My 1980 Porsche 924 Turbo restoration has made great progress since I reset my work schedule and committed to spending the weekends working on my own projects rather than sitting behind a laptop. My bank account is slightly less happy about the restoration, but payback will come in due course.
I’ve now clocked up a couple of hundred hours on this car, and poked around most of it. While there is unsurprising evidence of parking dents and other traumas from its former life in Italy, underneath all that it’s a really great example, especially now I have reconditioned most of the moving parts fixed to the bodywork. Dropping all the mechanicals to do a full restoration is very tempting, but I must resist.
Retaining Porsche Patina in Detailed Restoration
Perhaps the most engaging part of the rebuild after the 924 Turbo’s bodywork was so nicely stripped, prepared and repainted by my old friend Rob Campbell at Racing Restorations has been deciding what to keep and what to ditch, in hope of retaining some patina and original character to compliment the delightful new paint.
For example, none of the locks matched, so I junked all of them, pulled the smoothest ignition barrel out of my stash of 924 & 944 parts and then bought a full set of VW tumblers and rebuilt and rekeyed every lock on the car to match. This led to stripping the latch mechanisms and locks, new door seals, new hatch seals – you know how it goes.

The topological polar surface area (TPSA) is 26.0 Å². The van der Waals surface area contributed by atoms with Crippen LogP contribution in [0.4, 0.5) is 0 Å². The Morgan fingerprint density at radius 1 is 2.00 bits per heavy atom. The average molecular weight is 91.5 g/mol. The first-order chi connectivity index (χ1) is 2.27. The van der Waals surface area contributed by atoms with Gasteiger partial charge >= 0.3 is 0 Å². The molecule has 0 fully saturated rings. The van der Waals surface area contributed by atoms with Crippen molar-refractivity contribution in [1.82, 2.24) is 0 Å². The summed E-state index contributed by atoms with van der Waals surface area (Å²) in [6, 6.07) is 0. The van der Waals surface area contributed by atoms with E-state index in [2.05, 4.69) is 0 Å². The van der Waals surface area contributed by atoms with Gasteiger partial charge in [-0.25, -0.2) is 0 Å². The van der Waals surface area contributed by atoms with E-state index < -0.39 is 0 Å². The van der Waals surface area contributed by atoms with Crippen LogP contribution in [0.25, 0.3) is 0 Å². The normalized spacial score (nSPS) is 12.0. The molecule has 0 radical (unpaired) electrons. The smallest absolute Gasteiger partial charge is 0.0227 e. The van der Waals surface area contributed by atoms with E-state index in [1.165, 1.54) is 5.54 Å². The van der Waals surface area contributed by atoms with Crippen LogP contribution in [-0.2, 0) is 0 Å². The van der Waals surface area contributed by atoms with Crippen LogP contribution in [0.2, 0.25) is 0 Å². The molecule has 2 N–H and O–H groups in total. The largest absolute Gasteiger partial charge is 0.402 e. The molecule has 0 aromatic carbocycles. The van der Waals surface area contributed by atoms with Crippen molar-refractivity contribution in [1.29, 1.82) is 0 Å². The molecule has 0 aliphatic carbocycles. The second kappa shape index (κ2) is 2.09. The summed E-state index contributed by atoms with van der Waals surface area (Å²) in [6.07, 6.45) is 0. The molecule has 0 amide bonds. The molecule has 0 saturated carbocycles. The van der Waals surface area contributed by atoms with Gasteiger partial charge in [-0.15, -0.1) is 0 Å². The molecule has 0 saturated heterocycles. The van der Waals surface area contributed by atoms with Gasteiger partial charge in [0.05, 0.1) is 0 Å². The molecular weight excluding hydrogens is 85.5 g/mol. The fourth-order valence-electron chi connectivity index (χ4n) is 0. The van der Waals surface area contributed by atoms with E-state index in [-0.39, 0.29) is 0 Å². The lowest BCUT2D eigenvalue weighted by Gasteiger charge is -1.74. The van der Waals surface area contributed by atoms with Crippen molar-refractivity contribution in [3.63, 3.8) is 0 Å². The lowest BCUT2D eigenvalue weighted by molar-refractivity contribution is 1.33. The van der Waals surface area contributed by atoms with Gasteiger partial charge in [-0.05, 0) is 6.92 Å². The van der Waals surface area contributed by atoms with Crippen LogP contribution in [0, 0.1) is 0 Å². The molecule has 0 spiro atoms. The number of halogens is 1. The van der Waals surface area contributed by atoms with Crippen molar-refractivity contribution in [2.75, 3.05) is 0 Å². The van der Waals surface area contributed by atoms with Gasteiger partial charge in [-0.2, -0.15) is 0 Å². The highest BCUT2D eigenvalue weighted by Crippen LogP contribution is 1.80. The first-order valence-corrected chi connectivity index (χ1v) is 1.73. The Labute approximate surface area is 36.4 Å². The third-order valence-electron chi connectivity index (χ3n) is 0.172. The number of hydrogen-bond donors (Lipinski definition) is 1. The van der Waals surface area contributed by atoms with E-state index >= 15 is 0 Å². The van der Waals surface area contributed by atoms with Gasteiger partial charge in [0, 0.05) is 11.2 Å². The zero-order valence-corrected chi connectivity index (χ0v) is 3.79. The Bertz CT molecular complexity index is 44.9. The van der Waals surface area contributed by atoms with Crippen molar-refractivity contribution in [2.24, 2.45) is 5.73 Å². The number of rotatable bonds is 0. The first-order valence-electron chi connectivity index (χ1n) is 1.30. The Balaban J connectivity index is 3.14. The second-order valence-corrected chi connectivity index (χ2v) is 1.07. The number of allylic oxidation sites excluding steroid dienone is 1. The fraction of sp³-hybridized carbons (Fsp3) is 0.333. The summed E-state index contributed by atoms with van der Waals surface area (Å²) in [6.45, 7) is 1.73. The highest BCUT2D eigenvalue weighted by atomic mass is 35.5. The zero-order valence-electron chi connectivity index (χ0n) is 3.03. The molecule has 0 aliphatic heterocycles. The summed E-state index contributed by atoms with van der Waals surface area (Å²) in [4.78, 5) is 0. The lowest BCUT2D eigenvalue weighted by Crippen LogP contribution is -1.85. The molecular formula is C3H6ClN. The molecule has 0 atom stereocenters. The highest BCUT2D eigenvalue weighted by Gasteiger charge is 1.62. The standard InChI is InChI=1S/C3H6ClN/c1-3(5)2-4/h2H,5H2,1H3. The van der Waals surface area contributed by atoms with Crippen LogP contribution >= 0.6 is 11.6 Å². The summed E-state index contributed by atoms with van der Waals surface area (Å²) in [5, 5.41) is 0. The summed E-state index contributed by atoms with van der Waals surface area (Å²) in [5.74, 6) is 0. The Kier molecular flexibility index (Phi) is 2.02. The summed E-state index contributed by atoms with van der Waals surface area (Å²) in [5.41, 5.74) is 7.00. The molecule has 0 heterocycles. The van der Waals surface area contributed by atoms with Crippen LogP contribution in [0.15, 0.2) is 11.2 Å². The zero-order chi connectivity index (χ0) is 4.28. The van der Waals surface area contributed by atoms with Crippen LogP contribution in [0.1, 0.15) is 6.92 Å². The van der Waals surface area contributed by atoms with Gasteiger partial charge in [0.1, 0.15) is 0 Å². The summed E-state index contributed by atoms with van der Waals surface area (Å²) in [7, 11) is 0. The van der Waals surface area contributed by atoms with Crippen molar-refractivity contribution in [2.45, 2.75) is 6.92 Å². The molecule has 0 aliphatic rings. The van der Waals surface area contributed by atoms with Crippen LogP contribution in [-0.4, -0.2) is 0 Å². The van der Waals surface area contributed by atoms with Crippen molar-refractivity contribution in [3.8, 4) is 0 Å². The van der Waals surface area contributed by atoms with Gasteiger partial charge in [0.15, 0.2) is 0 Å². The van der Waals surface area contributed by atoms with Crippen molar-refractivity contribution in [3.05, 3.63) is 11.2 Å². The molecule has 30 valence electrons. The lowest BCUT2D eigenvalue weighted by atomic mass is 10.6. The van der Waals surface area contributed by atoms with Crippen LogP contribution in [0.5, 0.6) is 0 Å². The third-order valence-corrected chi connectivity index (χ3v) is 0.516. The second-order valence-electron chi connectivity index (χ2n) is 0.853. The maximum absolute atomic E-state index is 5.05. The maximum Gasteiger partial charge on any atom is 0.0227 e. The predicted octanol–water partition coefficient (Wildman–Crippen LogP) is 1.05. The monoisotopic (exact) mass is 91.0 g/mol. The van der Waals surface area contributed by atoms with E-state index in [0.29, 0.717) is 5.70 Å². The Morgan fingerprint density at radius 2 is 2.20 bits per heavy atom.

The dash was a mass of old alarm wiring and leftover radio installations so all that got junked. The black speedo trim ring was rusty for whatever reason, so I tossed that and stripped another speedo to find one in better condition. That led to stripping all the clocks and cleaning the dials and glass faces so they all look great now.
Porsche 924 Turbo Strip & Rebuild
Everywhere I look on the 924 Turbo now, I see bit that have been stripped and rebuilt. I stripped the electric window regulators including the motors and sorted all those out, bench testing them before refitting to the car. I haven’t done anything about the wiper motors yet but I bet it happens. Having all of the trim out of the inside meant I could clean it up properly and Dynamat quite a bit, so the doors now shut with that satisfying clunk and none of the rattles that used to soundtrack entry and exit.